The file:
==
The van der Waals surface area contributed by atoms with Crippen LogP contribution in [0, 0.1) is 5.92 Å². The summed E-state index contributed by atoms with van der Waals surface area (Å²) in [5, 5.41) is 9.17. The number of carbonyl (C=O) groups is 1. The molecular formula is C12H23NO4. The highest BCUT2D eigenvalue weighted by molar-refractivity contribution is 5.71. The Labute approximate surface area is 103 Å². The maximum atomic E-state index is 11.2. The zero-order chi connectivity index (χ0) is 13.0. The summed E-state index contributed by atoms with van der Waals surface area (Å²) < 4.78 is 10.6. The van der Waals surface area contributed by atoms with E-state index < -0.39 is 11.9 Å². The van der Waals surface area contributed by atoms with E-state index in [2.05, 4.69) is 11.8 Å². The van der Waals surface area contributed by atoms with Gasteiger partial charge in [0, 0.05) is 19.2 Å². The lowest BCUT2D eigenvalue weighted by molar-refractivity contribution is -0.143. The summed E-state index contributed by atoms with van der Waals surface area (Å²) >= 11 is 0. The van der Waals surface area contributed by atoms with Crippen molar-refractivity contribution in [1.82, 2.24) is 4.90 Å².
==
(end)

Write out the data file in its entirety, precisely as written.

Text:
The van der Waals surface area contributed by atoms with Crippen LogP contribution in [0, 0.1) is 5.92 Å². The summed E-state index contributed by atoms with van der Waals surface area (Å²) in [5, 5.41) is 9.17. The number of carbonyl (C=O) groups is 1. The molecular formula is C12H23NO4. The highest BCUT2D eigenvalue weighted by molar-refractivity contribution is 5.71. The Labute approximate surface area is 103 Å². The maximum atomic E-state index is 11.2. The zero-order chi connectivity index (χ0) is 13.0. The summed E-state index contributed by atoms with van der Waals surface area (Å²) < 4.78 is 10.6. The van der Waals surface area contributed by atoms with E-state index < -0.39 is 11.9 Å². The van der Waals surface area contributed by atoms with E-state index in [2.05, 4.69) is 11.8 Å². The van der Waals surface area contributed by atoms with Gasteiger partial charge in [0, 0.05) is 19.2 Å². The lowest BCUT2D eigenvalue weighted by molar-refractivity contribution is -0.143. The summed E-state index contributed by atoms with van der Waals surface area (Å²) >= 11 is 0. The van der Waals surface area contributed by atoms with Crippen molar-refractivity contribution in [1.82, 2.24) is 4.90 Å².